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The Ghost of Internet Explorer Will Haunt the Web for Years

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The Ghost of Internet Explorer Will Haunt the Web for Years

After years of decline and a final wind-down over the past 13 months, on Wednesday Microsoft confirmed the retirement of Internet Explorer, the company’s long-lived and increasingly notorious web browser. Launched in 1995, IE came preinstalled on Windows computers for almost two decades, and like Windows XP, Internet Explorer became a mainstay—to the point that when it was time for users to upgrade and move on, they often didn’t. And while last week’s milestone will push even more users off the historic browser, security researchers emphasize that IE and its many security vulnerabilities are far from gone.

In the coming months, Microsoft will disable the IE app on Windows 10 devices, guiding users instead to its next-generation Edge browser, first released in 2015. The IE icon will still remain on users’ desktops, though, and Edge incorporates a service called “IE mode” to preserve access to old websites built for Internet Explorer. Microsoft says it will support IE mode through at least 2029. Additionally, IE will still work for now on all supported versions of Windows 8.1, Windows 7 with Microsoft’s Extended Security Updates, and Windows Server, though the company says it will eventually phase IE out in these, too.  

Seven years after the debut of Edge, industry analysis indicates that Internet Explorer may still hold more than half a percent of the total global browser market share. And in the United States, that share may be closer to as much as 2 percent.

“I do think we’ve made progress, and we probably won’t see as many exploits against IE in the future, but we will still have remnants of Internet Explorer for a long time that scammers can take advantage of,” says Ronnie Tokazowski, a longtime independent malware researcher and principal threat advisor at the cybersecurity firm Cofense. “Internet Explorer as the browser will be gone, but there are still pieces that exist.”

For something that’s been around as long as IE, backward compatibility is difficult to balance with the desire for a clean slate. “We haven’t forgotten that some parts of the web still rely on Internet Explorer’s specific behaviors and features,” Sean Lyndersay, the general manager of Microsoft Edge Enterprise, wrote in an IE retrospective on Wednesday, pointing to IE mode.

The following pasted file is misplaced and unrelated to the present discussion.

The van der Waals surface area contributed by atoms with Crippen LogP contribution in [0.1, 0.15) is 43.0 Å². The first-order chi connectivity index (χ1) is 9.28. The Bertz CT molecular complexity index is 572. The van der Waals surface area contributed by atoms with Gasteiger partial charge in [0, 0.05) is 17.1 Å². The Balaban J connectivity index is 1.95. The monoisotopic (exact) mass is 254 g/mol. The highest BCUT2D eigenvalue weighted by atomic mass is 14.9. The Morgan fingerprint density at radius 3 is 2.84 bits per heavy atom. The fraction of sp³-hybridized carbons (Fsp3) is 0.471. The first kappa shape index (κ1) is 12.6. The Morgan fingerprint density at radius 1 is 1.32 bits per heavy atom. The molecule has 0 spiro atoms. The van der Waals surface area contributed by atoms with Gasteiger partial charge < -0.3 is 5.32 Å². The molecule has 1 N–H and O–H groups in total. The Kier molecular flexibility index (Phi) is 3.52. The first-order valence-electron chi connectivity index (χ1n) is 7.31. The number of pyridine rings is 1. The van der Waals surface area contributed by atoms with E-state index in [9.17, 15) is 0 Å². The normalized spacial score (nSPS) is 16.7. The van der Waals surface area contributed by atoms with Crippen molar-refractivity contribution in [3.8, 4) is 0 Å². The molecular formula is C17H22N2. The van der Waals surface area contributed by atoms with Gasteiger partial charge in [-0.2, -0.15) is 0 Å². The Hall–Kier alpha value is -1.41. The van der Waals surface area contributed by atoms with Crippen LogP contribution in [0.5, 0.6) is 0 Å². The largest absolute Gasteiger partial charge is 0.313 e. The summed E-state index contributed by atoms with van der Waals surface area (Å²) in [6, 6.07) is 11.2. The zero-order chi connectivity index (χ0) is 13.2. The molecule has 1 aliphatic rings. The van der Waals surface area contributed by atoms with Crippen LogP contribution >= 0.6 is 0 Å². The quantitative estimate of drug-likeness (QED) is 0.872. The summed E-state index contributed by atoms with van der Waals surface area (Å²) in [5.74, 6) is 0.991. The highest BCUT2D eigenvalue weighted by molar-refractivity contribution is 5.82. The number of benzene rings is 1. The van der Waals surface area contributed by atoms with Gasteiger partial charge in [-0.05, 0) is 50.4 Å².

But he added that there was a real need to start over with Edge rather than trying to salvage IE. “The web has evolved and so have browsers,” he wrote last week. “Incremental improvements to Internet Explorer couldn’t match the general improvements to the web at large, so we started fresh.”

Microsoft says it will still support IE’s underlying browser engine, known as “MSHTML,” and it has its eye on versions of Windows still “used in critical environments.” But Maddie Stone, a researcher for Google’s Project Zero vulnerability hunting team, points out that hackers are still exploiting IE vulnerabilities in real-world attacks.

“Since we began tracking in-the-wild 0-days, Internet Explorer has had a pretty consistent number of 0-days each year. 2021 actually tied 2016 for the most in-the-wild Internet Explorer 0-days we’ve ever tracked, even though Internet Explorer’s market share of web browser users continues to decrease,” she wrote in April, referring to previously unknown vulnerabilities, called zero-days. “Internet Explorer is still a ripe attack surface for initial entry into Windows machines, even if the user doesn’t use Internet Explorer as their internet browser.”

In her analysis, Stone particularly noted that while the number of new IE vulnerabilities Project Zero has detected has remained fairly constant, attackers have shifted over the years to increasingly target the MSHTML browser engine through malicious files like tainted Office documents. This could mean that neutering the IE application won’t immediately change attack trends that are already in motion.

Given how difficult it has been to rein in Internet Explorer at all, Microsoft and IE users around the world have certainly come a long way. But for a browser that’s supposed to be dead, IE still very much loads with the living.

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USB logos finally make sense, thanks to a redesign

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USB logos finally make sense, thanks to a redesign